This blog is the beginning of some of my thoughts and maybe some rants about driving and road safety in general.
I've been lucky, I have never been in a reportable accident. In fact the most damage that I have done to a vehicle myself was with an ice scraper when I broke an expensive piece of trim while trying to free the wiper blades after an ice storm.
It's not because I don't drive much or only drive where there is no traffic, I've accumulated well over a million miles, mostly driving a straight truck in metropolitan areas like Toronto, Buffalo, Hamilton or Detroit as well as the desolate areas in between.
I believe the main reason I've been so lucky is that I LIKE TO BE SAFE. I don't knowingly take chances if there is any possibility of getting hurt or damaging property.
I didn't always think that way though. I lived in The Bahamas when I started driving. In Freeport, Grand Bahama Island, there aren't freeway or highway systems like the "Interstates" or "Kings Highways" There was Sunrise Highway which was more like a driveway for the amount of traffic that was there, and that was about it.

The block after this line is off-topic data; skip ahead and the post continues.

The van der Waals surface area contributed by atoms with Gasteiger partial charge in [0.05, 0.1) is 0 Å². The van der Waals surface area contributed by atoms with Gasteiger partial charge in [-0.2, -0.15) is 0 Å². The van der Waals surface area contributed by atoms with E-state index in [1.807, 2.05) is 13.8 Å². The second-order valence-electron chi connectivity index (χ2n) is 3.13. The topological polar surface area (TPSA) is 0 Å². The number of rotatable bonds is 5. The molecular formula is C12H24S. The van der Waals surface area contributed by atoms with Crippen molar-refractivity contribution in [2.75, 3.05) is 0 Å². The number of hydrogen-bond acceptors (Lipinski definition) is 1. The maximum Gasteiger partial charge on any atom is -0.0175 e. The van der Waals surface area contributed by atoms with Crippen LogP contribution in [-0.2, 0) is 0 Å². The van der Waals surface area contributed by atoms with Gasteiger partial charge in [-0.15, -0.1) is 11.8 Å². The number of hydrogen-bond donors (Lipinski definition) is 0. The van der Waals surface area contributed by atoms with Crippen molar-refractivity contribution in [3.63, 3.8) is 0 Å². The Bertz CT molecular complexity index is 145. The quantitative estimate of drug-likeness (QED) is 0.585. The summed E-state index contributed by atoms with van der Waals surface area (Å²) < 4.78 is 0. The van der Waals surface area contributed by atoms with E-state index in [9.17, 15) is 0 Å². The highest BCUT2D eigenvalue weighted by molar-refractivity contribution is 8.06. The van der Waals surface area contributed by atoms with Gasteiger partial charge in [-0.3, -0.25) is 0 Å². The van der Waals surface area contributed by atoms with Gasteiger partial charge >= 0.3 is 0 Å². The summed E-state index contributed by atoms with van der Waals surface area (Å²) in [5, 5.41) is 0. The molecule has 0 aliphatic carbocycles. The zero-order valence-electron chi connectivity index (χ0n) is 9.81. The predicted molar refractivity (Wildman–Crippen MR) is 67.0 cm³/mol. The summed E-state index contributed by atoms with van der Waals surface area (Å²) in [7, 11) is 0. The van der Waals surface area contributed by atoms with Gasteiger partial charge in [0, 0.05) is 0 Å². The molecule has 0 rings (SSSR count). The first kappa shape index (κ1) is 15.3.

When I was young in the Bahamas, I took risks, I did do things that were unsafe and dangerous until witnessing a really horrific accident where a pedestrian was hit by a speeding car and his mangled lifeless body came sliding to "our" feet. Forty years after that accident, I can still see it in slow motion like it was last week. That same year my grandmother was killed in a car accident and within a few years a couple of my friends were killed in separate auto accidents.
I have known several people that have survived serious accidents only to go out and survive more serious accidents, unfortunately alcohol sometimes plays a roll. Why are some people so unlucky?
I think it boils down to a combination of ones perception of safety and/or tolerance of risk. In other words, they may think they are safer than they really are or are more willing to take a risk than others.
Personally, I play it safe for the most part, in fact one might say too safe. I like to have a three second break between my car and the car in front of me driving 75 miles an hour on a busy highway. This way, when a tailgater is one quarter of a second from my rear bumper, I have enough time to warn the asshole on my bumper and still slow down without "spilling my coffee".
All in all, everyone is responsible for their own safety on the road to a large extent, though freak things do happen and even the safest drivers can be at risk of mechanical failure, mistakes of other drivers or even road or weather conditions.
More on road safety at http://www.ezee.ca